While most of Boulding's short treatise focuses on relations between and among nations, he includes in the definition all levels of social groups -- families, businesses, churches, and nations. He points out that while there are examples of what might be called ‘war’ among all types of social groups -- the feud between the Hatfields and the McCoys being an example of interfamilial war – ‘war is much commoner between political organizations [bands, tribes, city-states, nations, and empires] than between any other kind of social organization.’[15]

Boulding identifies several factors as important in developing stable peace:

- Habit: ‘The longer peace persists the better chance it has of persisting’[16]

- Professional specializations which include mediators, conciliators, marriage counselors, and diplomats, including a web of ‘integrative relationships’ among leaders;

- Rise of travel and communication within the system;

- Web of economic interdependence;

- Mutually compatible self-images which do not include the use of force against one another; and

- Taboos against the use of violence within the stable peace system.

On an international level, Alexander George offers a slightly more specific definition: ‘Stable peace is a relationship between two states in which neither side considers employing force or even making a threat of force, in any dispute between them. Deterrence and compellence backed by threats of military force are simply excluded as instruments of policy.’[17]  George contrasts stable peace with his two other categories of peace. ‘recarious peace’ is a state of acute conflict which means ‘little more than a temporary absence of armed conflict.’[18]  ‘Conditional peace’ is a relationship in which general deterrence plays a key role, although the possibility of stronger threats or even actual violence is maintained for crisis situations.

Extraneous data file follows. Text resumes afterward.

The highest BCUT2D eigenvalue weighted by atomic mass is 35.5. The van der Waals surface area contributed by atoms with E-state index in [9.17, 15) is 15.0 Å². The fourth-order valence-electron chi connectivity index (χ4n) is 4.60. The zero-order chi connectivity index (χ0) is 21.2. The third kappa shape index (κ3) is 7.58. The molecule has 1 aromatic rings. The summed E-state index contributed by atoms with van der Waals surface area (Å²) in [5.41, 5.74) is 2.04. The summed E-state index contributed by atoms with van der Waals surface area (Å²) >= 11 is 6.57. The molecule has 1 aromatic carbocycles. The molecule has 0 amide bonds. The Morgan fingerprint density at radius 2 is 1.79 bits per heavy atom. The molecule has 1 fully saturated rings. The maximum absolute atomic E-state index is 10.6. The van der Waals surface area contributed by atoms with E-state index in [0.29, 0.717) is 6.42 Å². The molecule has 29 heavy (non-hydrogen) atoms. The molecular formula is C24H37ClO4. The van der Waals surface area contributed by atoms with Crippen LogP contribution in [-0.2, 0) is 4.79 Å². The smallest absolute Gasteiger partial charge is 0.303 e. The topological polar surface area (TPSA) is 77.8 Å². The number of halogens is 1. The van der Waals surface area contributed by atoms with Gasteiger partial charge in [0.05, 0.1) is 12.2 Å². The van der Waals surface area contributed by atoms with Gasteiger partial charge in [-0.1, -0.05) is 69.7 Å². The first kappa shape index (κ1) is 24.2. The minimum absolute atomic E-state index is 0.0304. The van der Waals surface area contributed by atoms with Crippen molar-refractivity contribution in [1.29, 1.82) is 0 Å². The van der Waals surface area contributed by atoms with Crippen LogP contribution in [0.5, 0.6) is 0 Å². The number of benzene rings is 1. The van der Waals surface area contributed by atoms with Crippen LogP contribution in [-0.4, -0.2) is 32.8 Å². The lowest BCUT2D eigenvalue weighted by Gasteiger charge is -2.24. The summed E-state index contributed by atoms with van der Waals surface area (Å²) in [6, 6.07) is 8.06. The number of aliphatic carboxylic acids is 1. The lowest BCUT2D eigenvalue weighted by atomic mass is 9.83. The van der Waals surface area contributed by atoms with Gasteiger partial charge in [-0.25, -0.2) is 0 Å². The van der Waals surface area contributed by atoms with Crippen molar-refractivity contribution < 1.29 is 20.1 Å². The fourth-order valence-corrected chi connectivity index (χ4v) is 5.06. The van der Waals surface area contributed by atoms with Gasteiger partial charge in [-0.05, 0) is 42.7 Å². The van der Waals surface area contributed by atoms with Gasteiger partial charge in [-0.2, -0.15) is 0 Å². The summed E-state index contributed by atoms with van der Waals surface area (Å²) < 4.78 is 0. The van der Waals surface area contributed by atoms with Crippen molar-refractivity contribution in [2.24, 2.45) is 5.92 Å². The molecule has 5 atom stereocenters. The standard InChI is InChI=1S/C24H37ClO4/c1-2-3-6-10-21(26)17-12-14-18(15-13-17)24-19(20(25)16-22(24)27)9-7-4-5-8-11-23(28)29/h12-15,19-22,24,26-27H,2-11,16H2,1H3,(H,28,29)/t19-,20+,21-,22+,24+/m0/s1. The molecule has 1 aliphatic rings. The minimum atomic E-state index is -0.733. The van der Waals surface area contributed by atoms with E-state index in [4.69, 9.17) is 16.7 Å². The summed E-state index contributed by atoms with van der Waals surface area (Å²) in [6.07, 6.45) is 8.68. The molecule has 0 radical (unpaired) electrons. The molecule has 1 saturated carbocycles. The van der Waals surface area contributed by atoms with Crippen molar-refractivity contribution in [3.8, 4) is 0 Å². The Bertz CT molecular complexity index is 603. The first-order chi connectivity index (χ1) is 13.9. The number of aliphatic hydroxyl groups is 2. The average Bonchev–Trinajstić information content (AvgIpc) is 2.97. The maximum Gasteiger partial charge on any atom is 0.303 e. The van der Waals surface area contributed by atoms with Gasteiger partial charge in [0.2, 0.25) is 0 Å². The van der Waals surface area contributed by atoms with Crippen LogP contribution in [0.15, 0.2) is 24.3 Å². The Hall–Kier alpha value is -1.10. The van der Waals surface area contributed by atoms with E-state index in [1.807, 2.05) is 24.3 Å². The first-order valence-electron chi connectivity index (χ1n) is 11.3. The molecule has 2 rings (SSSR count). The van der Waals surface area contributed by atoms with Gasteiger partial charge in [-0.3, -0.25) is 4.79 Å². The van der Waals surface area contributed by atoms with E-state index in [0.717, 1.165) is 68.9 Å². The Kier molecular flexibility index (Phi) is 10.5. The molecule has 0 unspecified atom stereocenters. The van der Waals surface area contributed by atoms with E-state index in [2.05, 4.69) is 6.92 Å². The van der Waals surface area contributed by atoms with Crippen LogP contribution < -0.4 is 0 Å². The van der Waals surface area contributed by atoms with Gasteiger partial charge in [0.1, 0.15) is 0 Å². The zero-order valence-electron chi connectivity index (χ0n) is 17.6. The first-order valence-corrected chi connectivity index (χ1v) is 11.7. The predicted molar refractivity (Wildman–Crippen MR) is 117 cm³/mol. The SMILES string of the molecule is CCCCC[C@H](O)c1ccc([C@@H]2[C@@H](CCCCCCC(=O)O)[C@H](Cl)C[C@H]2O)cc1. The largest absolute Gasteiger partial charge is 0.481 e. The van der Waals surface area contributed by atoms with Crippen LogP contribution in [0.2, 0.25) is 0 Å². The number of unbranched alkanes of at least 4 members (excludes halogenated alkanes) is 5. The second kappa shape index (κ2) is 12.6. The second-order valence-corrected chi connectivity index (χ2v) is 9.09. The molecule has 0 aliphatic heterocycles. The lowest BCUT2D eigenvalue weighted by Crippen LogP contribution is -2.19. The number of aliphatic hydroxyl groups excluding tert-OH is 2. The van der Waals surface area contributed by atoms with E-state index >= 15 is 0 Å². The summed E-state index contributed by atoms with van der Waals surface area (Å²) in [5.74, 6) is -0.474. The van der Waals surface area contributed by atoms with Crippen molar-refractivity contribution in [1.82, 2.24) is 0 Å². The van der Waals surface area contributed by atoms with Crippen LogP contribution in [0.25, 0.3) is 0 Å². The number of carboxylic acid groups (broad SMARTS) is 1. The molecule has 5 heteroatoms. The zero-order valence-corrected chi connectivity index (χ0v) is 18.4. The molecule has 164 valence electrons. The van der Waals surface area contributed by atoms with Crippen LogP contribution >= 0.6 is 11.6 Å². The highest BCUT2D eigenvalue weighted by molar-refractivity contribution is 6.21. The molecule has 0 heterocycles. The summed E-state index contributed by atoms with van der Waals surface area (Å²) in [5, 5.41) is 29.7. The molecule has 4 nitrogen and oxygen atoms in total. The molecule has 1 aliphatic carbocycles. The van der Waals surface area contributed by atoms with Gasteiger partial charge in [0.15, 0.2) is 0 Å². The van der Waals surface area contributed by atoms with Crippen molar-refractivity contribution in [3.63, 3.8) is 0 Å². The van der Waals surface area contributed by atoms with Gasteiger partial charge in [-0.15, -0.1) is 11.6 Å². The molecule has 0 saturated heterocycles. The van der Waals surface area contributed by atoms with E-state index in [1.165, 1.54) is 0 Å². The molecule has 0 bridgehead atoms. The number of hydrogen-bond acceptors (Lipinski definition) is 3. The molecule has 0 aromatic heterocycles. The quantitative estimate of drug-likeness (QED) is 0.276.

6. Epilogue

This paper claims, finally, the term Islam as ‘peaceful submission’ to Allah as Lord during man’s pre-existence soul (World of INPUT) which will lead to ‘submissive peace’ in man’s worldly practices as Muslim (World of PROCESS) for the attainment of what the Qur’an calls Dar al-Salam for Heaven (World of OUTPUT/OUTCOME) can be peacefully understood only within the ‘Worldview of Islam’.  Firstly, specifically because of the richness of Arabic language which cannot be found in Latin or any of the Indo-European languages. Secondly, because of its continuous relation of the creations of the universe according to Islamic cosmology.  Finally, and more importantly, because of peaceful heart/soul attached to Allah as Rabb al-Alamin (Lord of the Universe).   



* Paper presented at International Seminar on ‘Southeast Asia: Peace and Soul-Searching’ organized by ISEAMS, Prince Songkla University, Pattani Campus and National Reconciliation Commission (NRC), held at CS Hotel, Pattani on 17th-18th August 2005

** Lecturer at the Department of Public Administration, and currently the Dean of the Faculty of Liberal Arts and Social Sciences, Yala Islamic College (The Project of International Islamic University Pattani (IIUP))

[1] The Qur’an  3:83

[2] Matthew 6:10

[3] The Qur’an 36:40

[4] Ismail Lutfi Japakiya, Islam: Religion of Peace, Pattani: Yala Islamic College, 2004, p.13.

[5] ‘Islam is Peace’ Online posting. 3 Aug. 2003 < http://www.pakistanlink.com/religion/2001/1102.html>. Arabic word has roots and many different kinds of meanings and nuances.  Some of the grammarians and lexicologists (those who compile lexicons) say some words have up to two hundred different shades of meanings.  This is why one cannot simply uses the methodology of understanding Latin or any of the Indo-European languages and because of that we have to be very precise as to the meaning of the word.

[6]  The Qur’an 59:23

[7]  The Qur’an 10:25

[8]  The Qur’an 5:16

[9] Sahih al-Bukhari, Hadith no 11

[10] Syed Muhammad Naquib Al-Attas, The Meaning of Happiness in Islam. (Kuala Lumpur: ISTAC.,1993) p.2.

[11] The Qur’an 23: 12-14

[12] Syed Muhammad Naquib Al-Attas, Prolegomina to the Metaphysics of Islam: An Exposition of the Fundamental Elements of the Worldview of Islam. (Kuala Lumpur: ISTAC.,1995) p.45.

[13] The Qur’an  7:172

[14] Boulding, Kenneth E. Stable Peace. Austin: University of Texas Press, 1978. (1978, p.13).

[15] Boulding, p.7.

[16] Boulding, p.62.

[17] George, Alexander. "Forward" to Stable Peace among Nations. Eds., Arie M. Kacowicz, Yaacov Bar-Siman-Tov, Ole Elgstrom and Magnus Jerneck. Lanham, MD: Rowman & Littlefield Publishers, Inc., 2000, pp. 11-18. (2000, p.13).

[18] George, p.12.